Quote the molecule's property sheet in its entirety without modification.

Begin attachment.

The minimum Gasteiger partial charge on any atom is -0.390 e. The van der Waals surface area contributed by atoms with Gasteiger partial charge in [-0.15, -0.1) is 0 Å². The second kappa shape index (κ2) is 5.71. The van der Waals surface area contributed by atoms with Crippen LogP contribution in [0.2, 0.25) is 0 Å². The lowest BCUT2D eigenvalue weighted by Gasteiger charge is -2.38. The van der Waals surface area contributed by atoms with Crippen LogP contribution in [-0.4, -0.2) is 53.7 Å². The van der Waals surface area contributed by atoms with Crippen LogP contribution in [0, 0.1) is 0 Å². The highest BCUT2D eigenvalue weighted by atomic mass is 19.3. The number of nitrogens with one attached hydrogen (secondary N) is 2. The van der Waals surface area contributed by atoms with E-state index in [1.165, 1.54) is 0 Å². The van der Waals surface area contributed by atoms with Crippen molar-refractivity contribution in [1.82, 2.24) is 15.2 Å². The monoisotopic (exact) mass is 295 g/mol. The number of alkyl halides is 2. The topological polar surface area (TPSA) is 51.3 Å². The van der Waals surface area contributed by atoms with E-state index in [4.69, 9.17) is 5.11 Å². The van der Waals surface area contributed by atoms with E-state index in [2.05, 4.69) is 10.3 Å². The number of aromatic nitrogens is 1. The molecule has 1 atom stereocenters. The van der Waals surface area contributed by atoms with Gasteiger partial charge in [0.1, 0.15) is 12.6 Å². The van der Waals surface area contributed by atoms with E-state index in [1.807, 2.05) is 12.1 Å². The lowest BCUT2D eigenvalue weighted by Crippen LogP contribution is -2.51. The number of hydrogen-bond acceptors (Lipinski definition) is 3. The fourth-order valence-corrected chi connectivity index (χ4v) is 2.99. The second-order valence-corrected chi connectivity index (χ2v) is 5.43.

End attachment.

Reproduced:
The minimum Gasteiger partial charge on any atom is -0.390 e. The van der Waals surface area contributed by atoms with Gasteiger partial charge in [-0.15, -0.1) is 0 Å². The second kappa shape index (κ2) is 5.71. The van der Waals surface area contributed by atoms with Crippen LogP contribution in [0.2, 0.25) is 0 Å². The lowest BCUT2D eigenvalue weighted by Gasteiger charge is -2.38. The van der Waals surface area contributed by atoms with Crippen LogP contribution in [-0.4, -0.2) is 53.7 Å². The van der Waals surface area contributed by atoms with Crippen LogP contribution in [0, 0.1) is 0 Å². The highest BCUT2D eigenvalue weighted by atomic mass is 19.3. The number of nitrogens with one attached hydrogen (secondary N) is 2. The van der Waals surface area contributed by atoms with E-state index in [1.165, 1.54) is 0 Å². The van der Waals surface area contributed by atoms with Crippen molar-refractivity contribution in [1.82, 2.24) is 15.2 Å². The monoisotopic (exact) mass is 295 g/mol. The number of alkyl halides is 2. The topological polar surface area (TPSA) is 51.3 Å². The van der Waals surface area contributed by atoms with E-state index in [4.69, 9.17) is 5.11 Å². The van der Waals surface area contributed by atoms with E-state index in [2.05, 4.69) is 10.3 Å². The number of aromatic nitrogens is 1. The molecule has 1 atom stereocenters. The van der Waals surface area contributed by atoms with Gasteiger partial charge in [0.1, 0.15) is 12.6 Å². The van der Waals surface area contributed by atoms with E-state index in [1.807, 2.05) is 12.1 Å². The lowest BCUT2D eigenvalue weighted by Crippen LogP contribution is -2.51. The number of hydrogen-bond acceptors (Lipinski definition) is 3. The fourth-order valence-corrected chi connectivity index (χ4v) is 2.99. The second-order valence-corrected chi connectivity index (χ2v) is 5.43.